An earlier version of this book was turned down by one publisher, who said, “The main character’s story just doesn’t seem to hang together.”
Buh-buh-buh-but, I thought: This is a memoir; this is autobiographical…I AM the main character!
But he was right. My story doesn’t hang together. Whose does, really? Nothing bugs me more than those self-help authors who start out as a complete mess, find a magic solution, and then try to sell the rest of us on a new and improved way to live, while getting very rich in the process. At least this much I can promise you: apart from a few laughs and some good stories, this book will very definitely not change your life. Fortunately, every bona fide spiritual teacher worth their salt will remind you again and again that you don’t need to change your life in order to get enlightened, find God, or be your Self.
Again and again, we seekers of truth are told that our primordial, essential nature is always already the case, always and only available now, no matter what the circumstances of our inner or outer lives, and therefore all desire to change our inner or outer lives in order to somehow get closer to the ever-elusive spiritual prize are not only fruitless, but are actually the problem itself. Seeking truth or God or enlightenment or Buddha nature is the equivalent, it has often been said, of a fish swimming endlessly in search of water. Once our great quest has commenced, we have already missed the point and are on the wrong track.
Had I only known
I recently read Tolstoy’s story, “The Death of Ivan Illych,” because in dramatic contrast to War and Peace, it is very short. The story invites contemplation of perhaps the worst accusation of all: a life lived wrong. But Ivan doesn’t get it until he’s lying on his death bed. You and I still have time, although not a whole lot, really. Which is why I generally never read memoirs or biographies. Who can afford to spend their time reading about someone else’s life?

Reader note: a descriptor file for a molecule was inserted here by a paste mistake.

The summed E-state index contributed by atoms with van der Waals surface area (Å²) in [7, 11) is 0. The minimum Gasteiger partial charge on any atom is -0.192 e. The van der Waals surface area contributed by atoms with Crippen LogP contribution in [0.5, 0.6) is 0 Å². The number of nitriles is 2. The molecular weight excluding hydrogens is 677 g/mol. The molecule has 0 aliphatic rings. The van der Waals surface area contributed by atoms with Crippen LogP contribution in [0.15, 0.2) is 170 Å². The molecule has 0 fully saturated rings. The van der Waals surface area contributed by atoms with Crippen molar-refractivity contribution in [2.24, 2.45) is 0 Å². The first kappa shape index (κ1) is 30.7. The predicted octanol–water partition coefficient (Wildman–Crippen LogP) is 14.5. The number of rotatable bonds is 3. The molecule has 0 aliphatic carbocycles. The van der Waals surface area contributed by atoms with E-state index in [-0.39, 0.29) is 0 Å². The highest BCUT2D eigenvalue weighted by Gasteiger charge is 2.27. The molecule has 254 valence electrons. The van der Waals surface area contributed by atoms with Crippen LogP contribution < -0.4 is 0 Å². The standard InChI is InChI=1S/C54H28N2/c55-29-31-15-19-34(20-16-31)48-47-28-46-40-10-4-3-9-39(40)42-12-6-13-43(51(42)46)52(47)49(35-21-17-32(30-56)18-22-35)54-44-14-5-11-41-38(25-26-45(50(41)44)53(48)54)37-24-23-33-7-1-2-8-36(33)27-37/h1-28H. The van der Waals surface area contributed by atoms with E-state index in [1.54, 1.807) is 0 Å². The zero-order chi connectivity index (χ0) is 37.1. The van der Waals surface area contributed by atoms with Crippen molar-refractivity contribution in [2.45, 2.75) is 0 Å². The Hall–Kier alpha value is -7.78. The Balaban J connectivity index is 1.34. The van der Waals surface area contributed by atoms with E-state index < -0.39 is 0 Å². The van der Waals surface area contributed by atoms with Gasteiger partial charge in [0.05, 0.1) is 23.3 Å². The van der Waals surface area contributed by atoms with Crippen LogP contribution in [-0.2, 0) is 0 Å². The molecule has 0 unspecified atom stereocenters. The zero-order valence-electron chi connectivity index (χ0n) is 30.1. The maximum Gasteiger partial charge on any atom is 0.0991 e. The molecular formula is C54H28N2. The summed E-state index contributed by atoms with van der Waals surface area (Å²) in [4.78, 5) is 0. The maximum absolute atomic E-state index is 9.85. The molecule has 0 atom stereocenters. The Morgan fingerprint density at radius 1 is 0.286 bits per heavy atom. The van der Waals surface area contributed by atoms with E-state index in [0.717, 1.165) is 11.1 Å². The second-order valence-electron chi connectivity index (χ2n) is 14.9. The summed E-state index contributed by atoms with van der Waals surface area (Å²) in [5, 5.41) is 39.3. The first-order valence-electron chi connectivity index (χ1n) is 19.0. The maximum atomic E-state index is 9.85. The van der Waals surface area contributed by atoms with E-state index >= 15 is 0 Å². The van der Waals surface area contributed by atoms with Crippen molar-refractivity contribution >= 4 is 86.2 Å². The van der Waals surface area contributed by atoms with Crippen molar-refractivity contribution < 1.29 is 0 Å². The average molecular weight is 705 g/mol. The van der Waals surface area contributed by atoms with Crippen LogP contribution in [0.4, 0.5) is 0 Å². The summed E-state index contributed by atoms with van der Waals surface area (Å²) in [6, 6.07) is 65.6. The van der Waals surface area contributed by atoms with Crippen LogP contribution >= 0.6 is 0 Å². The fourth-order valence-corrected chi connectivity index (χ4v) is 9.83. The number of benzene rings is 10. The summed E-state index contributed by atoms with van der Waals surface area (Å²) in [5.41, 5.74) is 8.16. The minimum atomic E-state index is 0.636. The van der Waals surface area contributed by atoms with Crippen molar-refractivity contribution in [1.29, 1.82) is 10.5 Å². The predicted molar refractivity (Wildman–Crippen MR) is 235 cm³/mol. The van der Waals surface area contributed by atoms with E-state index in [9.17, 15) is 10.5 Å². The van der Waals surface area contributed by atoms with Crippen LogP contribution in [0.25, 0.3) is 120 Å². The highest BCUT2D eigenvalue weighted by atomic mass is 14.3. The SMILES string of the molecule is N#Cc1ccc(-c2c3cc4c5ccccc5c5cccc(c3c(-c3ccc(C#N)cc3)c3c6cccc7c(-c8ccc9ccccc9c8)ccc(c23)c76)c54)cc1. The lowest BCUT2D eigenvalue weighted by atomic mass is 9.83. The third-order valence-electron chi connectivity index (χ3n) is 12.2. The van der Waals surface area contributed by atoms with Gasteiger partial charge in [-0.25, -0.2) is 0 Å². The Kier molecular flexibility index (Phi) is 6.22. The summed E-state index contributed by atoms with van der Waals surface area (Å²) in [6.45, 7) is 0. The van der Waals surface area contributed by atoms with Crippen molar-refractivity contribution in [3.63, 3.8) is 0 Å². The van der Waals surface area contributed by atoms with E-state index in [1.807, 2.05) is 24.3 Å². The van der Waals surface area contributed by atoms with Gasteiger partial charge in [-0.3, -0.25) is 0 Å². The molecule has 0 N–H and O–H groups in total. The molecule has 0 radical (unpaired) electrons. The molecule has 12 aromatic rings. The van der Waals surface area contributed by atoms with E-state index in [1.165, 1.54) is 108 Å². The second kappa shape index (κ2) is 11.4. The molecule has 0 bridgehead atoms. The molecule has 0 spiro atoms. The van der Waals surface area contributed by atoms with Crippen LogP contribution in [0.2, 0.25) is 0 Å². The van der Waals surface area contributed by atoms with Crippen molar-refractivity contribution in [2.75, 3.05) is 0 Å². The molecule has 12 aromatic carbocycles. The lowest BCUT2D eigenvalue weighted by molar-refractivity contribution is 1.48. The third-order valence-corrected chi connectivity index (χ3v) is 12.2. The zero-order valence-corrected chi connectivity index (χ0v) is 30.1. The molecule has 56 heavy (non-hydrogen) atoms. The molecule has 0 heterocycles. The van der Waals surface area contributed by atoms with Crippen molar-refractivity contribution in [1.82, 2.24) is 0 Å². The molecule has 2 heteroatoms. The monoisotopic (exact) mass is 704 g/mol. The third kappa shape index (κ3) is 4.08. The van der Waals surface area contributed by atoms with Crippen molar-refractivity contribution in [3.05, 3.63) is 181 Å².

Nor do I presume that you should spend your time reading about my life. Unless, of course, it’s funny. And ask anybody: I’m usually a pretty funny guy, apart from those times when I’m lamenting the fact that, like Ivan Illych, I may have lived my entire life completely incorrectly and now it’s too late to make it right. It isn’t too late, of course, given that another thing the sages often like to chuckle about is that enlightenment is “only a thought away,” or that God is “closer to us than our own breath.” Nevertheless, we all know time is short, and so it’s good to always keep in mind what the famous Tibetan Yogi Milarepa once said:
“You people who gather here
think that death will
come sauntering over to you.
Whenever death comes,
it strikes like lightning.”
I got caught in a riptide in the Outer Banks of North Carolina a few summers ago, and didn’t know that the trick is to swim parallel to shore, as opposed to panicking and thrashing about wildly and coming extremely close to drowning. Close enough to get a glimpse of the shocking recognition, “Oh my God, I’m actually drowning, this is it. I can’t believe I’m dying today.” Milarepa was right: it did feel like lightning, coming out of nowhere when I least expected it. There are lots of stories about people who emerge from such experiences with a renewed sense of aliveness and appreciation, and begin living with more passion and making major lifestyle changes and so on. Leave it to me to be the one guy who manages to blow a near-death experience and just carry on as if nothing much happened.
Be that as it may, if you’re going to take the time to read a book, it ought to, at the very least, have an impact. Father William McNamara, a Carmelite monk, once said: “Never read good books. There’s no time for that. Only read great ones.”
Or funny ones.
Books that impacted my life in my early 20s:
1) The Fountainhead by Ayn Rand. The day I finished The Fountainhead, I dropped out of the music department at Northwestern University, having decided to be an architect like Howard Roark, the hero of the book. However, I then discovered that Northwestern didn’t have an architecture department, so I enrolled in the closest thing to it, Interior Art and Design. I went to the first day of classes where we were asked to make little couches out of construction paper, and I dropped out of college completely. And thus began the sequence of adventures recounted in this book.